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We tend to rationalise the suffering of others as if it were a condition of living. All the world is pain, we say, so we begin to rank and itemise it. There are whole projects devoted to this dispassionate logic, not least of all the ones that dwell in our own minds. We obsess over those who ‘deserve’ an alleviation of their suffering and those who, we try to tell ourselves, have brought it on themselves and must end it for themselves. We work at drawing that distinction.
It is easy to convince such a rational mind that this is the work of compassion; that we must save our stores of it for the ‘right’ ones.
The reality, of course, is that our hierarchy of hurt — different for every one of us according to our own experiences — is just another unfeeling algorithm. True kindness is offered without judgment. To attach caveats to caring erases the human. While each person alive on this planet is a similar collection of atoms, everything else is deeply strange and inscrutable. Our best guesses at what motivates or drives other people are like dying embers in the dead of night; feeble, revealing little.
In a Life magazine interview in 1963, the celebrated African-American writer James Baldwin offered an insight into how we may have mixed the signals of our own suffering. Knowing we have suffered is not the same as looking it in the eye. Kindness springs from the latter, not necessarily the former.
‘You think your pain and your heartbreak are unprecedented in the history of the world,’ he said, ‘but then you read.’
‘It was Dostoevsky and Dickens who taught me that the things that tormented me most were the very things that connected me with all the people who were alive, or who ever had been alive. Only if we face these open wounds in ourselves can we understand them in other people.’
In the past couple of months, as I tour the country talking about my new book My Year of Living Vulnerably, I have come to a higher appreciation of Baldwin’s words. Although my problems had haunted me most of my adult life they were only named in May 2019: complex post-traumatic stress disorder. In short, complex PTSD is caused by a lack of love. It may be a persistent but ‘low’ level of emotional neglect or abuse, or a series of acute periods of abandonment, domestic violence or fear at the hands of another. Its effects later in life are almost the same as for those whose trauma was caused by violent sexual assault, war or torture.
For 32 years, I thought my ailments and hang-ups were a species of anxiety. But the condition ran deeper even than that.
Being given a name and an understanding of what was going on behind my eyes was useful. More powerfully still, it felt like being handed special goggles that reveal the secret code written into all our lives. Speaking with others about this only confirmed the precision of the insight.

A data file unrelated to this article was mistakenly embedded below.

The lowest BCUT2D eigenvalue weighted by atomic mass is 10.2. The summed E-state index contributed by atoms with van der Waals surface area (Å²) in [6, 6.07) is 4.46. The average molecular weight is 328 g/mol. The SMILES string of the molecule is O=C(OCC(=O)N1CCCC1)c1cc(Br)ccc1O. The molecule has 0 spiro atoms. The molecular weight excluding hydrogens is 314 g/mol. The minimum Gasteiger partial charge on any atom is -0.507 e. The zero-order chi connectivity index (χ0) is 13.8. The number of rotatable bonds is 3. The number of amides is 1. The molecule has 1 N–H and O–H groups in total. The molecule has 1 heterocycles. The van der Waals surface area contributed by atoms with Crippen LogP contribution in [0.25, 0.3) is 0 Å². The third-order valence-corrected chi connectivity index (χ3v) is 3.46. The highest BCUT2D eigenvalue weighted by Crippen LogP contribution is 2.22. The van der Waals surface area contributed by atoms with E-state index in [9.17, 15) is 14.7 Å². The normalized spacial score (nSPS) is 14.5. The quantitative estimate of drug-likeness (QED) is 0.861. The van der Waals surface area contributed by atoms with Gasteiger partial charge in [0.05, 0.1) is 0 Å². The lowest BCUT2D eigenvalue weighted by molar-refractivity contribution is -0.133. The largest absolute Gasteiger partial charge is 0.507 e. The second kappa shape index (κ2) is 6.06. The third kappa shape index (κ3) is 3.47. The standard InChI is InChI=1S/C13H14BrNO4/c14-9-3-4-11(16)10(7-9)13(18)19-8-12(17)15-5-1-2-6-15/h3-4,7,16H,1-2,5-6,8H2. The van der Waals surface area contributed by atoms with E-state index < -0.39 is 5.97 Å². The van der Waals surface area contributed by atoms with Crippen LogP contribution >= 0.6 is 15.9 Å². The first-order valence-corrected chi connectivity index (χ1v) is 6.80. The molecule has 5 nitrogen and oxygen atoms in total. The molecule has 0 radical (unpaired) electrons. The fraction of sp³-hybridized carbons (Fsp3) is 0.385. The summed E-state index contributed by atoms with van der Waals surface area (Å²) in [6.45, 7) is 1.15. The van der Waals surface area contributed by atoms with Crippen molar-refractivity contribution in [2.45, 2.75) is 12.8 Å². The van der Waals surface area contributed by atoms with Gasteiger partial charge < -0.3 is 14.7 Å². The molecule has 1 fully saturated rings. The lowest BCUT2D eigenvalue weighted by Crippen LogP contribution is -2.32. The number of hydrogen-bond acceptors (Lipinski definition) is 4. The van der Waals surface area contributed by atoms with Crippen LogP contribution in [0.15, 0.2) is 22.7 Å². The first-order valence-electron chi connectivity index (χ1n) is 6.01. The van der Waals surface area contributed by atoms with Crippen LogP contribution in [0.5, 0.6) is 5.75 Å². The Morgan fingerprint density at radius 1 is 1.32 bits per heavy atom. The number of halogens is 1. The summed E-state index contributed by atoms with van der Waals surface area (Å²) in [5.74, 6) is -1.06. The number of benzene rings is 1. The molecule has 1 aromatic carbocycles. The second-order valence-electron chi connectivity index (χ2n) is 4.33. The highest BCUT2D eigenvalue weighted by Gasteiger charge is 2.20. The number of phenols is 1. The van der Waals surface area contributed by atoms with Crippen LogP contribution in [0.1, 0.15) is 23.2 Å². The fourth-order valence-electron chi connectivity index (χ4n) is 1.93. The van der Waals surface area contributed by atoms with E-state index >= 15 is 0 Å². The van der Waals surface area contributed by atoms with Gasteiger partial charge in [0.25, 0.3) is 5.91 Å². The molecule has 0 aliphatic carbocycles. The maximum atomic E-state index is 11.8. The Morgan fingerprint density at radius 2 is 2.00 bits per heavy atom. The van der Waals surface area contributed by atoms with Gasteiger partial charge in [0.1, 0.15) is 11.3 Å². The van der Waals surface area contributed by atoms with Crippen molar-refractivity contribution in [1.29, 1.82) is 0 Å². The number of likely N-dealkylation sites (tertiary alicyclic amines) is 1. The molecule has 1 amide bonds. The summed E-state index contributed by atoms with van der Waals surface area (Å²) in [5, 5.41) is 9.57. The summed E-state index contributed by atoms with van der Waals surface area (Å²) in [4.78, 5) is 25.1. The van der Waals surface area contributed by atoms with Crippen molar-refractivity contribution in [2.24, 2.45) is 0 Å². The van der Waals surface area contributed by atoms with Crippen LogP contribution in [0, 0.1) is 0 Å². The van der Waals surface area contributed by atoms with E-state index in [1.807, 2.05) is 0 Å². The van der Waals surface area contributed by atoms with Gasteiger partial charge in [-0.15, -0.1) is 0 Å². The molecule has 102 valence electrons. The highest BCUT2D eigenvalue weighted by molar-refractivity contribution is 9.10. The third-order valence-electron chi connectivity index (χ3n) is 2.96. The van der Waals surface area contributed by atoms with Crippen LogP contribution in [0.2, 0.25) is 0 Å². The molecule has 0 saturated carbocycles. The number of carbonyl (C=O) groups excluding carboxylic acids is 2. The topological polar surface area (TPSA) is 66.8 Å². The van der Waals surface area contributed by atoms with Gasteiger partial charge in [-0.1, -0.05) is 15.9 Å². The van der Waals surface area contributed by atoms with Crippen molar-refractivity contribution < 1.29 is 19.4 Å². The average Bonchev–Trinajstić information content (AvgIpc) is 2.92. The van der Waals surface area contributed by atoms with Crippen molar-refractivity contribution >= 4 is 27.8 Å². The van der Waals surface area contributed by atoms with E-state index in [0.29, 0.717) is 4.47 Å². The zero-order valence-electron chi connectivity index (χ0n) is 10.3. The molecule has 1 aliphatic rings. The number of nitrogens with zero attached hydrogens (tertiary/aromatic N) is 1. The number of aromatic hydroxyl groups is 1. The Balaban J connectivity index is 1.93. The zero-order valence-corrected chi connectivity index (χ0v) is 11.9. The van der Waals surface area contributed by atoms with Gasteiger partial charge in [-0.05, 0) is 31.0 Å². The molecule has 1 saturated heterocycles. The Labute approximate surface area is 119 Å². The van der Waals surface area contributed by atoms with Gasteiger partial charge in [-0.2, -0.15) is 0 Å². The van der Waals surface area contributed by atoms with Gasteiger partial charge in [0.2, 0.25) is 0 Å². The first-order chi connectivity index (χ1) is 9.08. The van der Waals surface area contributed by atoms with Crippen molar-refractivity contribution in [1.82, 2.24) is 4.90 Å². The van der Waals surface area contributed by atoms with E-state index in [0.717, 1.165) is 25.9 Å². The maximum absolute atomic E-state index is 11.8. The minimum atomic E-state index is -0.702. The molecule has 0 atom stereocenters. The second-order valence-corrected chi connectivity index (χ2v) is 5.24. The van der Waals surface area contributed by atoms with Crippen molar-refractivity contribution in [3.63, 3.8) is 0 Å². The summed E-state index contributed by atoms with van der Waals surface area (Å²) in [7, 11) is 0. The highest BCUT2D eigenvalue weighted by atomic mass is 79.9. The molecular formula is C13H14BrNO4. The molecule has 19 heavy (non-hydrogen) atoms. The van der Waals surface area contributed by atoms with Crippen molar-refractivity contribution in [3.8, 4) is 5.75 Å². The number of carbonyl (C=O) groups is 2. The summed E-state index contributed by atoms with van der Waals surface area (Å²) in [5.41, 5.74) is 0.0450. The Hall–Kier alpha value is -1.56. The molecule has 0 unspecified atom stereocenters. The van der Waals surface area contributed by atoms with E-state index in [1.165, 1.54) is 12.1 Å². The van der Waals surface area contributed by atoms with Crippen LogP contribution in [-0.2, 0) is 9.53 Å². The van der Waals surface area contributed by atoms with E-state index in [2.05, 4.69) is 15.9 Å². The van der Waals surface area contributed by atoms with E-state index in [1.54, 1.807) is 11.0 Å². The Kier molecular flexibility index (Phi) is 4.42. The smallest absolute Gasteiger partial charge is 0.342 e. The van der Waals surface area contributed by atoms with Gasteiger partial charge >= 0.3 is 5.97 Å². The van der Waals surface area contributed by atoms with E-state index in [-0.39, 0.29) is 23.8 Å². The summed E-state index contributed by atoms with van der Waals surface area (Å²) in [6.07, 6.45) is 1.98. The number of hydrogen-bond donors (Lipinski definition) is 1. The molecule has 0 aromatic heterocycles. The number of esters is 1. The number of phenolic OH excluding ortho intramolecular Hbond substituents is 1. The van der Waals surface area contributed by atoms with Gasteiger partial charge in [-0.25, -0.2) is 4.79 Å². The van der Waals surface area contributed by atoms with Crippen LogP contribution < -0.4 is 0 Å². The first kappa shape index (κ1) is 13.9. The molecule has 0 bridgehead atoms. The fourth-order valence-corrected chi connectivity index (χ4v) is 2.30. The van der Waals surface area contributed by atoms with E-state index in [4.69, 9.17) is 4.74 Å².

This sensation, of being able to peer into the hinterland of those around you and see the way trauma has worn tracks in their being, is akin to learning a new word and suddenly hearing it everywhere you turn for the next few weeks. This happened to me many years ago with the word discombobulated, which, on my personal discovery, seemed to be mentioned on television or in books or newspapers every other day. So it goes for trauma.
The poet Naomi Shihab Nye colours in Baldwin’s idea in her poem Kindness, which has done much to lay the groundwork for the deployment of my secret goggles. She writes:
Before you know kindness as the deepest thing inside,
you must know sorrow as the other deepest thing.
You must wake up with sorrow.
You must speak to it till your voice
catches the thread of all sorrows
and you see the size of the cloth.
This is not to say that all people who have known a bone-weary sorrow will inherit a generosity of spirit. It is not enough, as Baldwin says, to have experienced it. We must turn and look it in the face.
It is in the turning — holding our pain up to the light and examining it as a jeweller might a gemstone — that we can dismantle the defensive structures erected in our own honour. I am acutely aware that some cannot or do not make it this far. For the longest time, I thought I might be one of them.
My original hurt, spent alone at age seven on a remote cattle station alongside a father who openly cheated with a 19-year-old governess while my mother and sister were in a burns ward tending to my critically ill brother 1200 km away, shut me down. The intensity of that loneliness, the silent pleading for comfort from my father, provided the heat that could weld me closed. I wanted more from the world than this diminishment, naturally, but no longer trusted love would be forthcoming.
This is the secret sauce to trauma’s longevity: mistrust. It is the liquid sand at the foundation of your life. I was almost brought undone by it.
I tried to be kind nevertheless, and frequently managed it in my early adult life. But just as often I was cynical and filled with a disturbing anger. It wasn’t directed at anyone in particular but everyone at various points in time received it. Anger was like a forcefield that kept others at bay. It was the concrete dome lowered atop the Chernobyl reactor to protect what I understood to be my radioactive core; the part of me that was so grotesque that not even my father could love it.
How easy it is, in the throes of this thinking, to believe you are doing everyone else a favour. In such a holding pattern, kindness becomes a fluke rather than an outcome of your own design.